Exp Neurobiol 2013; 22(4): 308-314
Published online December 30, 2013
© The Korean Society for Brain and Neural Sciences
Hey-Kyeong Jeong1,2, Ilo Jou1,2,3 and Eun-Hye Joe1,2,3,4*
1Department of Pharmacology, 2Neuroscience Graduate Program in Department of Biomedical Sciences, 3Chronic Inflammatory Disease Research Center, 4Brain Disease Research Center, Ajou University School of Medicine, Suwon 443-721, Korea
Correspondence to: *To whom correspondence should be addressed.
TEL: 82-31-219-5062, FAX: 82-31-219-5069
Although secondary delayed neuronal death has been considered as a therapeutic target to minimize brain damage induced by several injuries, delayed neuronal death does not occur always. In this study, we investigated possible mechanisms that prevent delayed neuronal death in the ATP-injected substantia nigra (SN) and cortex, where delayed neuronal death does not occur. In both the SN and cortex, ATP rapidly induced death of the neurons and astrocytes in the injection core area within 3 h, and the astrocytes in the penumbra region became hypertropic and rapidly surrounded the damaged areas. It was observed that the neurons survived for up to 1-3 months in the area where the astrocytes became hypertropic. The damaged areas of astrocytes gradually reduced at 3 days, 7 days, and 1-3 months. Astrocyte proliferation was detectable at 3-7 days, and vimentin was expressed in astrocytes that surrounded and/or protruded into the damaged sites. The NeuN-positive cells also reappeared in the injury sites where astrocytes reappeared. Taken together, these results suggest that astroycte survival and/or gliosis in the injured brain may be critical for neuronal survival and may prevent delayed neuronal death in the injured brain.
Keywords: brain injury, astrogliosis, delayed neuronal death
It has been generally accepted that, in injured brain, neurons die in two phases: acutely in the injury core and slowly in the penumbra. However, delayed neuronal death does not occur in all types of injury [1, 2]. Delayed neuronal death occurs in contusion-induced spinal cord injury , but not in ATP-induced brain injury . Many studies have suggested brain inflammation played by microglia and/or monocytes as a cause of delayed neuronal death [3-5]. However, no correlation appears between inflammatory responses and secondary injury since microglia are activated and monocytes are infiltrated in both ATP-induced brain injury and contusion-induced spinal cord injury [1, 2, 6, 7]. It has been reported that brain inflammation is rather neuroprotective and functions to repair the damaged sites [1, 2, 6-10].
Astrocytes constitute the majority of brain cells and function for the well-being and well-function of neurons. EAAT1/2 and Kir4.1 expressed in astrocytes maintain extracellular homeostasis through uptake of glutamate and potassium, respectively [11-13]. Aquoaporin-4 in astrocytes regulates the extracellular water content . Astrocytes also provide neurons with neurotrophic factors and glucose, and protect neurons [15-17]. Therefore, neurons can not live without support of astrocytes. Accordingly, it has been reported that selective ablation of reactive astrocytes exacerbates traumatic neuronal damage and that transplantation of astrocytes diminishes brain damage [18, 19]. We also found spatial-temporal correlation between delayed neuronal death and functional loss and/or death of astrocyte in the spinal cord injury . These findings suggest that loss of astrocytes may cause delayed neuronal death; we therefore sought to determine how astrocytes behave in the ATP-injected brain where delayed neuronal death does not occur.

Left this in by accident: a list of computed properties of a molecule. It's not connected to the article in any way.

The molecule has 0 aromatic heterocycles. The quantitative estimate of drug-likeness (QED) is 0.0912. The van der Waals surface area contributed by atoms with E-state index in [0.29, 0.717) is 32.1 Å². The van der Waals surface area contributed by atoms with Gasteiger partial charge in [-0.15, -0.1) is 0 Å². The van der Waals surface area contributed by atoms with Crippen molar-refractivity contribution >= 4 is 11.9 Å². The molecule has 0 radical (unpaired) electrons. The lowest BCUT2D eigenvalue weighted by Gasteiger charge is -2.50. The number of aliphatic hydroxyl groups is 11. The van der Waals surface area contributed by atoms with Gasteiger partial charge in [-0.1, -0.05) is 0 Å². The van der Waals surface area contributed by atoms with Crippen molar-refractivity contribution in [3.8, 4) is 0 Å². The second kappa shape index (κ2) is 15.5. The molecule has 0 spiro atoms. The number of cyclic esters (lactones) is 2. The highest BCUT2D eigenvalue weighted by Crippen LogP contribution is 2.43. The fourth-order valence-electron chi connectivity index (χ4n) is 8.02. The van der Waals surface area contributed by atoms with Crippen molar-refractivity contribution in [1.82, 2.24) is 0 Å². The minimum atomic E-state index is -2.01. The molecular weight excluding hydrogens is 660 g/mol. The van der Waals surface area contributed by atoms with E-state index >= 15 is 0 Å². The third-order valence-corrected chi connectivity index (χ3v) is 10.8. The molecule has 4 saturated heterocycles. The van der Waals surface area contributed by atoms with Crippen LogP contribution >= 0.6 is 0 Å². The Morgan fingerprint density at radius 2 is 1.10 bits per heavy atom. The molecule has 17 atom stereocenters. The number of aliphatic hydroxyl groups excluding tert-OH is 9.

In this study, we injected ATP into the cortex, and investigated the astrocyte behavior and its effects on neuronal damage. Hyper-reactive astrocytes surrounded the injury core, and neurons with these astrocytes were healthy, which strongly suggests that astrogliosis is a mechanism to prevent delayed neuronal death in the ATP-injected brain.
All experiments were performed in accordance with the approved animal protocols and guidelines established by the Ajou University School of Medicine Ethics Review Committee for animal experiments, and all animal work was approved by the Ethical Committee for Animal Research of Ajou University (Amc-28).
SD rats were anesthetized by injection of chloral hydrate (0.4 mg/kg, i.p.), and positioned in a tereotaxic apparatus (David Kopf Instruments, Tujunga, CA). ATP (10~1000 nmol in 2 µl sterile PBS; Sigma, St. Louis, MO) was unilaterally administered into the right cortex (AP, +0.7 mm; ML, -2.0 mm; DV, -2.0 mm from bregma) and the right SNpc (AP, 25.3 mm; ML, 22.3 mm; DV, 27.6 mm from bregma), according to the atlas of Paxinos and Watson . All animals were injected using a Hamilton syringe equipped with a 30-gauge blunt needle to minimize mechanical damage attached to a syringe pump (KD Scientific, New Hope, PA). ATP was infused at a rate of 0.4 µl/min. After injection, the needle was held in place for an additional 5 min before removal. The contralateral sides were used as a control.